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IPFS News Link • Legislative Mischief

How disability law went nuts: Column by James Bovard

• - James Bovard

Good intentions are no excuse for perpetual legal chaos. The Americans with Disabilities Act promised a bright new era of equality and freedom. Instead, it has spawned endless lawsuits and absurd federal decrees while harming some of the people it sought to relieve.

The 1990 ADA defined disability as "a physical or mental impairment that substantially limits one or more of the major life activities" — a far broader definition that what previously prevailed in the statute book. In 2008, Congress vastly expanded that definition to include people with diabetes, depression, heart disease, or cancer, as well as people who have significant troubles standing, lifting, bending, reading, concentrating, thinking and communicating.


ADA needs more work at 25: Column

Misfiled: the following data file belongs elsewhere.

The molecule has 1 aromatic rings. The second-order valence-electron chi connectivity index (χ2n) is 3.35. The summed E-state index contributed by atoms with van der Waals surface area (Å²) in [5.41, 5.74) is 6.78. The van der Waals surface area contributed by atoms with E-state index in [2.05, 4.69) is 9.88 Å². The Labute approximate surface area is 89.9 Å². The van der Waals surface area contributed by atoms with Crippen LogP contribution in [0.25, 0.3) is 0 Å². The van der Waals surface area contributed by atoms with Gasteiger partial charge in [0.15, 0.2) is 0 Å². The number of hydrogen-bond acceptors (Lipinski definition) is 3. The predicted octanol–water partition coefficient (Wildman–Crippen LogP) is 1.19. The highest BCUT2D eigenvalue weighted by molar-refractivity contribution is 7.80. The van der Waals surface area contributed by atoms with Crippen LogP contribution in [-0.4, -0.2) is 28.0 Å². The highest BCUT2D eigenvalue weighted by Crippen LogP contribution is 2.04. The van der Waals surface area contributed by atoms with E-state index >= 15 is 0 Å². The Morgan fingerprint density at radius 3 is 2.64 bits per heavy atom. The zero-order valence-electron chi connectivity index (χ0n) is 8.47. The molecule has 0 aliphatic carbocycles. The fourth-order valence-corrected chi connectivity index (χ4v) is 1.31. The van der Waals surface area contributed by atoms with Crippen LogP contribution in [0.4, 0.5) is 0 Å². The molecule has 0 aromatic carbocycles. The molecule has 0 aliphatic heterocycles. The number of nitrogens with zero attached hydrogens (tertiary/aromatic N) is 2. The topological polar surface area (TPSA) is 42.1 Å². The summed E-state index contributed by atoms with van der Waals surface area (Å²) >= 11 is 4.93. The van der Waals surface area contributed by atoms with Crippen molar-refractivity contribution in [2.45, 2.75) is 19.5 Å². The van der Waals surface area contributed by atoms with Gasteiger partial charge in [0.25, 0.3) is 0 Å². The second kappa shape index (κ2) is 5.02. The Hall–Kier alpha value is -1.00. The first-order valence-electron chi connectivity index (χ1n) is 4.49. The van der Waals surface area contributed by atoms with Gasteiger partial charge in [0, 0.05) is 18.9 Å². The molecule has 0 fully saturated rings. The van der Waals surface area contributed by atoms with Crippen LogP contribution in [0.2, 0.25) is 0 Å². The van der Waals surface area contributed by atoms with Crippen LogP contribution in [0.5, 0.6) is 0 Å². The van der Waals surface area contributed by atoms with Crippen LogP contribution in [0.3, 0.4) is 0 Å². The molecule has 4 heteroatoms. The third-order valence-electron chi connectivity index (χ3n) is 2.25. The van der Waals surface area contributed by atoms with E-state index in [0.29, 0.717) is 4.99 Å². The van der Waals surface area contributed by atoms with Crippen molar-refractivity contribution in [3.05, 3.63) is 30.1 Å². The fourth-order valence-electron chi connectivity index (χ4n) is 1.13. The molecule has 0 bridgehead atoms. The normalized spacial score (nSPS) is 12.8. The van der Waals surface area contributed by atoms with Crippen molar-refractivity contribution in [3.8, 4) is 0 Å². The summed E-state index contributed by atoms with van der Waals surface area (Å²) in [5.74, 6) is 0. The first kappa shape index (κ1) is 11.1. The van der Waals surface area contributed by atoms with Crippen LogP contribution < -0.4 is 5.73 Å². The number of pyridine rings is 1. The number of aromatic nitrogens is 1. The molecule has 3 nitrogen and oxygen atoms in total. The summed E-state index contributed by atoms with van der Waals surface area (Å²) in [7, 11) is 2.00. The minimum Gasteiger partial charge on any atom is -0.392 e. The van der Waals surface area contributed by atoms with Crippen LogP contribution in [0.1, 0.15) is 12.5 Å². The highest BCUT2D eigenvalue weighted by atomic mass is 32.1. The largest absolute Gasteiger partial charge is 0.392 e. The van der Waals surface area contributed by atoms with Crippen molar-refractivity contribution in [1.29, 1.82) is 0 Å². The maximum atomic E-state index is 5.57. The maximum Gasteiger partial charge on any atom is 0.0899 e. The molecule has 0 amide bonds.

The ADA is known as "attorney's dreams answered" because it, and similar state laws modeled on  the law, have spurred hundreds of thousands of lawsuits, often for violations of arcane architectural standards. As early as 1995, one federal judge denounced an ADA case as "a blatant attempt to extort additional money" — something for which the law is now notorious. A California P.F. Chang's restaurant was reportedly sued because the coat hook on the inside door of an accessible toilet stall was at an improper height. One convicted child molester in California has filed hundreds of cases. The New York Times reported in 2012 that the ADA had unleashed a "flood of lawsuits" against New York City delis, bagel shops, flower shops and other businesses that many people considered nothing more than "ambulance-chasing."